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Borden Institute has officially released the 2nd Edition of the US Army Physician Assistant Handbook

Posted over 1 year ago in News

“From the Line . . . for the Line.”

We dedicate this handbook to past Physician Assistants who forged the path that shaped our current environment. This second edition commemorates their legacy and achievements; may they never be forgotten. This handbook is also dedicated to the Physician Assistants stationed worldwide who are currently serving our nation. The handbook propagates the illustrious narrative of the US Army Physician Assistant. Our hope is that this handbook will be worn and tattered from use, displayed prominently, and esteemed as a useful resource. We are honored to have had the pleasure and privilege to lead this literary effort, and we look forward to what the future generation of Physician Assistants will produce for the follow-on editions of the handbook.

Tripler and JBSA-FSH both held successful book launch events and several of the authors were present to sign copies of the handbook. Other installations are planning book launch events so please stay tuned for those announcements.

To order a copy of the U.S. Army Physician Assistant Handbook, Second Edition, visit the link below. U.S. Army Medical Center of Excellence @ or download a free copy of the entire book as an ePUB or Kindle Mobi.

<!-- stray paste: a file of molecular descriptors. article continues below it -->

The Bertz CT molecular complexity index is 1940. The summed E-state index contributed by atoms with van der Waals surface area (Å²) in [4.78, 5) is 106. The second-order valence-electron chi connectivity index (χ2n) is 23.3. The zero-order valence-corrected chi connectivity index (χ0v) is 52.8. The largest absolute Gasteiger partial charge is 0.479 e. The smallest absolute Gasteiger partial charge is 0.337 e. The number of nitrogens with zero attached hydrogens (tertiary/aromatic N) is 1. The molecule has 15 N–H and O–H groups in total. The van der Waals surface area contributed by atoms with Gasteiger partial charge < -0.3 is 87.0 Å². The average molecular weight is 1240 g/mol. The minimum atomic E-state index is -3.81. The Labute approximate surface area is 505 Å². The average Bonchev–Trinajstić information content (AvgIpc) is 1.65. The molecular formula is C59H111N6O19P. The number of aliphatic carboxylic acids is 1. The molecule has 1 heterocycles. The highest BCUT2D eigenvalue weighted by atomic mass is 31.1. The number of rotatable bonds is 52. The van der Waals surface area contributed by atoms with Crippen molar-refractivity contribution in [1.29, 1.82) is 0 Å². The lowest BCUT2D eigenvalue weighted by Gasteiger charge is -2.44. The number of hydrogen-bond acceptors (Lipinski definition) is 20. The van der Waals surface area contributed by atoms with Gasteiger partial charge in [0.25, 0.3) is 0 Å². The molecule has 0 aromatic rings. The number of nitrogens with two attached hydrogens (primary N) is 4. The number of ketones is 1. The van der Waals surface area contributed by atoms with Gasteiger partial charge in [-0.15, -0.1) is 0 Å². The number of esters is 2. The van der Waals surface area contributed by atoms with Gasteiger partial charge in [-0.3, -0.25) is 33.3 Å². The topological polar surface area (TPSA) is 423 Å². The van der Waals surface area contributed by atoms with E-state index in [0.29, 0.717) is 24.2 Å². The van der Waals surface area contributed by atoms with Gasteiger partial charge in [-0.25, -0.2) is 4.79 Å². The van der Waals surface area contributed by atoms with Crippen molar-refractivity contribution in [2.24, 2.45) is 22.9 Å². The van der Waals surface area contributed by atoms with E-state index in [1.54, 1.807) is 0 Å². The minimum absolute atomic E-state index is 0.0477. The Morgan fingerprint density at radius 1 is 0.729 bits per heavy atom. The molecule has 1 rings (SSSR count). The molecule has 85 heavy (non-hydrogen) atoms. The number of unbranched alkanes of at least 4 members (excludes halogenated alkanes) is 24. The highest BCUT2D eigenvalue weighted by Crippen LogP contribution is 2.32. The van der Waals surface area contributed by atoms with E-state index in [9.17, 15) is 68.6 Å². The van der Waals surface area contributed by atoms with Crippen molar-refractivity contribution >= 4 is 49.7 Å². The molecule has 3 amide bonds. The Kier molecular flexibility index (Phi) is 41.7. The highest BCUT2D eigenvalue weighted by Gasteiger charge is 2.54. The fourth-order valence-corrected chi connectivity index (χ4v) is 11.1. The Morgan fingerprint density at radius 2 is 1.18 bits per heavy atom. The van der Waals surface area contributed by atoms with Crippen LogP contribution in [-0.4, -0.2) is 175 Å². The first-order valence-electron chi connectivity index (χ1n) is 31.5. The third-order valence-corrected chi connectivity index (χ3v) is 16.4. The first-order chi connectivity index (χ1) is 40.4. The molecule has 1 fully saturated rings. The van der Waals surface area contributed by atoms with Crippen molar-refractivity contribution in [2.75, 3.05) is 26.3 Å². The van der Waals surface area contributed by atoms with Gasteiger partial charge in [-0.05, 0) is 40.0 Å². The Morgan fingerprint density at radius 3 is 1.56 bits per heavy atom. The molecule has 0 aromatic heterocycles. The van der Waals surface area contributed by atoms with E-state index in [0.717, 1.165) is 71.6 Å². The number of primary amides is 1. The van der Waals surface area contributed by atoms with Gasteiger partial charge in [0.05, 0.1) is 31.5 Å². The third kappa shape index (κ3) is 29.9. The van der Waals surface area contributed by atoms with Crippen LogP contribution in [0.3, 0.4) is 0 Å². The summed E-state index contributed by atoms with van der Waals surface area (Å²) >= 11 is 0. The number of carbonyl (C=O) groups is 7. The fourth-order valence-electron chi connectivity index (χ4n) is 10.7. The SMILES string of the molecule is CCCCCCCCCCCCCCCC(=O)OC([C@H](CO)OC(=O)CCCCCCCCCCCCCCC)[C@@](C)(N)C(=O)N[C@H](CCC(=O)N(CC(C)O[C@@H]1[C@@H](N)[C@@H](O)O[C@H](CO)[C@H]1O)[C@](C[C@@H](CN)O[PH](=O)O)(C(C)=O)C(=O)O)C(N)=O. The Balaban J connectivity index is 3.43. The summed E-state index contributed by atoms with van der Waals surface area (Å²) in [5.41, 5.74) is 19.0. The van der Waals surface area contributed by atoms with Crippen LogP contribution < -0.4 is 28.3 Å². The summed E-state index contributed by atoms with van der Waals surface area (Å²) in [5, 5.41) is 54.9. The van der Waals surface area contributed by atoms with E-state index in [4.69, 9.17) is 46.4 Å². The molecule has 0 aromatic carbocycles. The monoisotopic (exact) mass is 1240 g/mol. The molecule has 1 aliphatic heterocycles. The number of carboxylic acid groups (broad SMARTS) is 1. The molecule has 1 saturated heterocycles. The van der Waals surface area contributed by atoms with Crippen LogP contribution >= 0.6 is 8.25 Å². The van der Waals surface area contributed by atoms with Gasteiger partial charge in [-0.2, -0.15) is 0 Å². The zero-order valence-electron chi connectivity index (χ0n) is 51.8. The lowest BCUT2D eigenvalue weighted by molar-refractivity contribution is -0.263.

#ArmyMedicine #SPCorps #ipaper #PAsighting #2ndEditionPAHandbook #BordenInstitute #MEDCoE





Claude Lett about 8 hours ago

But Wait, Don’t Forget About Us! Three PA Classes Were Trained By The Air Force.

In 1978 the European Commanders were greatly concerned because so many PA graduates from the first eight PA classes were out of the service. This severe PA shortage resulted in three classes of PAs being trained by the Air Force PA Program, Sheppard AFB, Wichita Falls, Tx. Severe European PA shortages were affecting combat effectiveness during the height of the Cold War. The selectees for the first eight classes were mostly senior NCOs and were largely eligible for retirement upon satisfaction of payback for PA school. It seems initial inception of PAs into the Army was experimental. Senior NCOs were chosen since they had already proven they could “soldier.” Senior combat Flag Officers were very pleased with the experimental PA Program and we’re elated with the expertise and military professionalism. Commanders at every level referred affectionally to their newest medical asset as “my PA.” The experiment that spawned the first eight classes was determined to be a very positive overwhelming success. An incalculable debt is owed to those at the beginning. Had they failed, today’s Army PA might not exist.

I was blessed to be selected for the first of the three classes to attend the AF PA Program. Class began in the Spring of 1979. The first day Col Jewel gave us our orientation speech. He said that we would likely graduate in 2 years as 2nd Lieutenants. That did not happen. Officer end strength numbers and mountains of Red Tape delayed full commissioning for over a decade. From 1981 graduation, until 4 Feb 1992 I served as a Warrant Officer. I was a CW3 with 5 years TIG and on that date I was suddenly an O3E with 5 years time in grade. Many of those in the first 8 classes were promoted to Major. I thank the many people that worked so hard to get our profession upgraded to full commissioned status. Myself, and all of you wonderful fellow care givers of today owe a tremendous debt to those who worked so hard to get us the proper ranks we deserve.


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